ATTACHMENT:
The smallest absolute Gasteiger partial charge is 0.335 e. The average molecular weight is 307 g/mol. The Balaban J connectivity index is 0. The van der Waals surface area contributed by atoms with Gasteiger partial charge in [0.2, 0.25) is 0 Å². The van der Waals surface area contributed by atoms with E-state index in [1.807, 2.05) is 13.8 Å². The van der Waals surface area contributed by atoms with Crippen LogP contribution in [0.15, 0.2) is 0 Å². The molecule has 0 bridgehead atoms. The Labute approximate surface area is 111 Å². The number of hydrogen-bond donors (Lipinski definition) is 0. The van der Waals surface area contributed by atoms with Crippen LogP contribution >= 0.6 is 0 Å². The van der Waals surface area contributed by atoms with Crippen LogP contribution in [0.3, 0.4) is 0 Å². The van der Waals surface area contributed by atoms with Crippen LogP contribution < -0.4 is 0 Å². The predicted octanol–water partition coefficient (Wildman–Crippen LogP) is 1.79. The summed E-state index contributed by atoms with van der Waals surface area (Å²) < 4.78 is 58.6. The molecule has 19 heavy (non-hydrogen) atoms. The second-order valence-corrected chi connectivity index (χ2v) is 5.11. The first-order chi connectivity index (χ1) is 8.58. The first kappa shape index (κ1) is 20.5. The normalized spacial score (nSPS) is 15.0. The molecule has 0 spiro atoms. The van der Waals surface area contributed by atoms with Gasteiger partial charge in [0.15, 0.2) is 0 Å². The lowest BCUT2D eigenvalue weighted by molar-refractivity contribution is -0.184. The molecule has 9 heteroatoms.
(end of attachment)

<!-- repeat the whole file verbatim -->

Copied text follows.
The smallest absolute Gasteiger partial charge is 0.335 e. The average molecular weight is 307 g/mol. The Balaban J connectivity index is 0. The van der Waals surface area contributed by atoms with Gasteiger partial charge in [0.2, 0.25) is 0 Å². The van der Waals surface area contributed by atoms with E-state index in [1.807, 2.05) is 13.8 Å². The van der Waals surface area contributed by atoms with Crippen LogP contribution in [0.15, 0.2) is 0 Å². The molecule has 0 bridgehead atoms. The Labute approximate surface area is 111 Å². The number of hydrogen-bond donors (Lipinski definition) is 0. The van der Waals surface area contributed by atoms with Crippen LogP contribution >= 0.6 is 0 Å². The van der Waals surface area contributed by atoms with Crippen LogP contribution in [0.3, 0.4) is 0 Å². The van der Waals surface area contributed by atoms with Crippen LogP contribution < -0.4 is 0 Å². The predicted octanol–water partition coefficient (Wildman–Crippen LogP) is 1.79. The summed E-state index contributed by atoms with van der Waals surface area (Å²) < 4.78 is 58.6. The molecule has 19 heavy (non-hydrogen) atoms. The second-order valence-corrected chi connectivity index (χ2v) is 5.11. The first-order chi connectivity index (χ1) is 8.58. The first kappa shape index (κ1) is 20.5. The normalized spacial score (nSPS) is 15.0. The molecule has 0 spiro atoms. The van der Waals surface area contributed by atoms with Gasteiger partial charge in [0.15, 0.2) is 0 Å². The lowest BCUT2D eigenvalue weighted by molar-refractivity contribution is -0.184. The molecule has 9 heteroatoms.